High blood pressure is a killer disease because it may lead to heart attack or stroke. Even low blood pressure can be life-threatening. Today abnormal BP is more of a lifestyle disorder than an inherent disease. Thus some modifications in life here and there work well for most people. It makes more sense to play safe early than be sorry later.
Blood flows through arteries till the extremities from the heart. The arterial walls are elastic and made up of elastic muscles. When the heart pumps blood, the red life-saving fluid moves through the arteries, via peristaltic movement. (Peristalsis is the squeezing and relaxation movement, of arteries in this case.) This involves certain amount of pressure from the heart, which is called as normal blood pressure.
If due to some obstruction, the heart is not able to push that blood then it is said that the blood pressure is higher than normal. The signal goes to the brain and it instructs the heart to increase the pressure to pump the blood. Thus results high blood pressure.
Low blood pressure is when the circulatory system encounters blood pressure that is lower than average. While flowing through the arteries and veins blood exerts pressure on the walls of the vessels. Following Newton’s Third Law of Motion, the walls of the vessels also exert pressure on the blood propelling it through the circulatory system. When this pressure becomes low, the blood flows less efficiently while traveling to tissues and back to the heart. This is called low blood pressure.
Measurement: While measuring the BP a doctor using a mercury Sphygmomanometer, wraps the cuff or the cloth over the patient’s arm and pumps air into it. What the doctor is actually doing is raising the pressure on the mercury inside the instrument to the maximum i.e. 300 mm. Then she gradually lowers the pressure while listening via the stethoscope or by checking the pulse, for what is called the Korotkoff sounds. This point is called the systolic blood pressure. The pressure on the mercury is further reduced until these sounds stop eventually. This point is the diastolic blood pressure.
Normal BP for a full-grown adult human being is 120/80. General Physician, Dr. Namrata Rao, when asked, if she was still using the analogue instrument, replies, “It is going to be slowly phased out and replaced by an electronic manometer instrument because mercury is toxic.”
Changes according to age/gender: The systolic BP rises after the age of 40. According to Dr. Namrata, “Though gender, usually does not make much of a difference, though the BP in a normal male of the same age would be more than the one for a female.”
Today there is a decrease in the age-group in which there in an increase in blood pressure. Dr. Namrata blames the lifestyle of the people in the age-group of 30-35, who encounter BP problems. Currently there is a higher incidence of BP levels. According to Dr. Namrata, “BP is one of the lifestyle diseases as we call it. We come across patients with one of the metabolic syndromes due to limited physical activity, unhealthy food habits, etc.”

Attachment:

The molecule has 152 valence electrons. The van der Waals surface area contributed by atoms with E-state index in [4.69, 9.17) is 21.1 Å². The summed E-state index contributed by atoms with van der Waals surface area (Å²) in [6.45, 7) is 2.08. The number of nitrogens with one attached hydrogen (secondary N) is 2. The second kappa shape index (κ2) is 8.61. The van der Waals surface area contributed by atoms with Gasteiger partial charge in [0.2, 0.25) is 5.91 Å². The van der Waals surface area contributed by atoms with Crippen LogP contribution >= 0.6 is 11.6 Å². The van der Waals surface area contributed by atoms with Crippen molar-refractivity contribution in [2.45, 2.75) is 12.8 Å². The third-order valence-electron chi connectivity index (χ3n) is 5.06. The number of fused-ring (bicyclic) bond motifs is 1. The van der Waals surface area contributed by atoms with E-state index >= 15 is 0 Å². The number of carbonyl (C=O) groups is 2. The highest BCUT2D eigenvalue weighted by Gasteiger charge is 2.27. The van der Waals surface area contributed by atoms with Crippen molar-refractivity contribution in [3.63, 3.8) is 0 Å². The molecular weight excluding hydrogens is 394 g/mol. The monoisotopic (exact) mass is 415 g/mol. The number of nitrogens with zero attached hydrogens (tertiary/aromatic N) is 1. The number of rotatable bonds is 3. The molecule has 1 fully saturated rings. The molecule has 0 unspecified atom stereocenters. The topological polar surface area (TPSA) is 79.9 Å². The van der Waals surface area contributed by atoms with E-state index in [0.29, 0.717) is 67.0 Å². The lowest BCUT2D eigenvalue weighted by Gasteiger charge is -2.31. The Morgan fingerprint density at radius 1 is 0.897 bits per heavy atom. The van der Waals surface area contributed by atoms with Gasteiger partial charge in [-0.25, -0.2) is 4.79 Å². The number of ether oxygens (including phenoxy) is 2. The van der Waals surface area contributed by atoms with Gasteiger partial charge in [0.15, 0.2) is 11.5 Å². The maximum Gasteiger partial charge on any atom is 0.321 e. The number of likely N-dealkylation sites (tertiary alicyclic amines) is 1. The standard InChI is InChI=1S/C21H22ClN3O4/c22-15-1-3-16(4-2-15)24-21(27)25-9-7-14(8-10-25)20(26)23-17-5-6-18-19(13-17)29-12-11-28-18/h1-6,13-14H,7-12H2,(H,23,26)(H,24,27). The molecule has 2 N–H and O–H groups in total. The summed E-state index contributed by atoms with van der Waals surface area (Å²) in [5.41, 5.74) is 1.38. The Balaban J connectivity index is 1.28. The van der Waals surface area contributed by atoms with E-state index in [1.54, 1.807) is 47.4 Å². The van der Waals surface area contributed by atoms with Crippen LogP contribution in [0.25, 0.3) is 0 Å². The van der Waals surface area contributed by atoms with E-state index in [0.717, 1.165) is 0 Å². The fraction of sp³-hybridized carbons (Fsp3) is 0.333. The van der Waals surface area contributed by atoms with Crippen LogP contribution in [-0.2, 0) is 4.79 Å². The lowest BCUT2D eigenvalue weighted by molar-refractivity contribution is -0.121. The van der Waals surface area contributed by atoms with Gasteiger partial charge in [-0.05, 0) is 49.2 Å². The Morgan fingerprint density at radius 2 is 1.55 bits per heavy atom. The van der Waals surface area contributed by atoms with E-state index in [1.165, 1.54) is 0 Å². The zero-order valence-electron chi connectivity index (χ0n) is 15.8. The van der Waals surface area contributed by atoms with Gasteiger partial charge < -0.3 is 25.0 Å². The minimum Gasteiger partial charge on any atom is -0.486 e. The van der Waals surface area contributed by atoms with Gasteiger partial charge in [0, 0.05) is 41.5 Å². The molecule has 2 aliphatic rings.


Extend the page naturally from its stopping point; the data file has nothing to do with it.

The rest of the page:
Causes: BP may increase or decrease due to external/internal factors, but that does not necessarily mean that the patient has high/low BP. Regarding this Dr. Namrata says, “Physiological changes causes change in BP. The stress hormone cortisol levels are high early in the morning so BP is more then. The cortisol levels follow the circardian rhythms. Anxiety and excess of salt intake also causes high BP.”
Primary hypertension: Other factors help correctly diagnose that a patient has high/low BP. Dr. Namrata says, “ Additionally, morbid conditions like diabetes, excess of salt intake and inadequate physical activity are the additional requirements to conclude that a patient has high BP. Also in separate readings if the BP is high, then we conclude that the patient needs medications. This is called primary hypertension. Stress and anxiety can also increase cortisol levels in the body, which increases the blood pressure as well.”
Secondary hypertension: There are certain conditions like Cushing Syndrome, Thyroid problems both hypo and hyper, etc., when the BP may increase. This is called secondary hypertension.
Treatment: Managing BP has certain medico-legal connotations. In all types of treatments, first lifestyle modifications, increase in activity, less salt intake (not more than 1 teaspoon a day), etc. are recommended, says Dr. Namrata. She adds, “In most cases the BP gets controlled if these changes are brought about in life. We go for medicines only when the above don’t work.”
Alternative healing: Ayurveda Vachaspati, Dr. Nanasaheb Memane insists on treating the root cause and controlling the emotions to treat blood pressure. He says, “Basically, Ayurveda functions on the concept of tridosha-vata, pitta and kafa. Blood pressure is due to vata or pitta doshas. Vata has the character of hardness and pitta has the properties of heat and fluidity. So there maybe two reasons why there is blood pressure-when the lateral walls become hard and the other when the blood has the property of too much liquidity. This is just one aspect of it. Vata also affects the 3 emotions-bhaya (fear or insecurities), shoka (sadness) and Kama (desires). The first 2 emotions affect negatively. The pressure goes down. Kama on the other hand increases blood pressure. Krodha (anger) also increases blood pressure. Rajasic food also increases blood pressure. A holistic view is taken. The patient’s facial signs and the pulse itself can give a good indication of what health problems she is going through. Asking the patient questions about her lifestyle confirms the initial diagnosis. All these factors together determine the treatment.”
Homeopath Dr. Kirti Mutreja says, “We first find out the history of patient, with mental and physical make-up. We then try to find the root cause, like for example, kidney problem, etc. We then give them plant or mineral extracts, i.e. mother tinctures, to immediately bring down the BP, in case it is high. The medicine changes according to the root cause and the manifestation or associated symptoms like headache in the patient with high BP. In patients with low BP, with symptoms like giddiness or vertigo, we try to increase the immunity and stimulate the patient. This has to be complimented by a good diet, since sometime the cause of the blood pressure could be faulty diet. At the same time we try to make sure that there is no reversal of the condition-high or low pressure.”